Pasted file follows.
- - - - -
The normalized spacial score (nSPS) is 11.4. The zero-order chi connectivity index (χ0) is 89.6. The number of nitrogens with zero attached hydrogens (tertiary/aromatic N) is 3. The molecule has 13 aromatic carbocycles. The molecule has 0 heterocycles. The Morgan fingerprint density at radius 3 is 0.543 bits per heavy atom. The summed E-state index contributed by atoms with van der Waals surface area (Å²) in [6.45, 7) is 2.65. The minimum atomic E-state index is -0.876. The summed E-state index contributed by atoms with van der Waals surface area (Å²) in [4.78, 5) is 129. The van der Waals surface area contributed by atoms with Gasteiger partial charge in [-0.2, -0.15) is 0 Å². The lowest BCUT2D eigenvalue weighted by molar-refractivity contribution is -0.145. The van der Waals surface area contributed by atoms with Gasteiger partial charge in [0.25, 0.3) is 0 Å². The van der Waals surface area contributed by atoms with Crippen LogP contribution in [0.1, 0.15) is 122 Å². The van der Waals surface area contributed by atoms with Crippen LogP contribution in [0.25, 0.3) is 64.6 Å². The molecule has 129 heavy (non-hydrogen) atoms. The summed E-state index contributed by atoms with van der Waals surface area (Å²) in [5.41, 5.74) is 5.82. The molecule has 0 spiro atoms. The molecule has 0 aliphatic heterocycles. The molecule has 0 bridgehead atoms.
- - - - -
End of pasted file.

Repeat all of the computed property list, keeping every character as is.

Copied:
The normalized spacial score (nSPS) is 11.4. The zero-order chi connectivity index (χ0) is 89.6. The number of nitrogens with zero attached hydrogens (tertiary/aromatic N) is 3. The molecule has 13 aromatic carbocycles. The molecule has 0 heterocycles. The Morgan fingerprint density at radius 3 is 0.543 bits per heavy atom. The summed E-state index contributed by atoms with van der Waals surface area (Å²) in [6.45, 7) is 2.65. The minimum atomic E-state index is -0.876. The summed E-state index contributed by atoms with van der Waals surface area (Å²) in [4.78, 5) is 129. The van der Waals surface area contributed by atoms with Gasteiger partial charge in [-0.2, -0.15) is 0 Å². The lowest BCUT2D eigenvalue weighted by molar-refractivity contribution is -0.145. The van der Waals surface area contributed by atoms with Gasteiger partial charge in [0.25, 0.3) is 0 Å². The van der Waals surface area contributed by atoms with Crippen LogP contribution in [0.1, 0.15) is 122 Å². The van der Waals surface area contributed by atoms with Crippen LogP contribution in [0.25, 0.3) is 64.6 Å². The molecule has 129 heavy (non-hydrogen) atoms. The summed E-state index contributed by atoms with van der Waals surface area (Å²) in [5.41, 5.74) is 5.82. The molecule has 0 spiro atoms. The molecule has 0 aliphatic heterocycles. The molecule has 0 bridgehead atoms.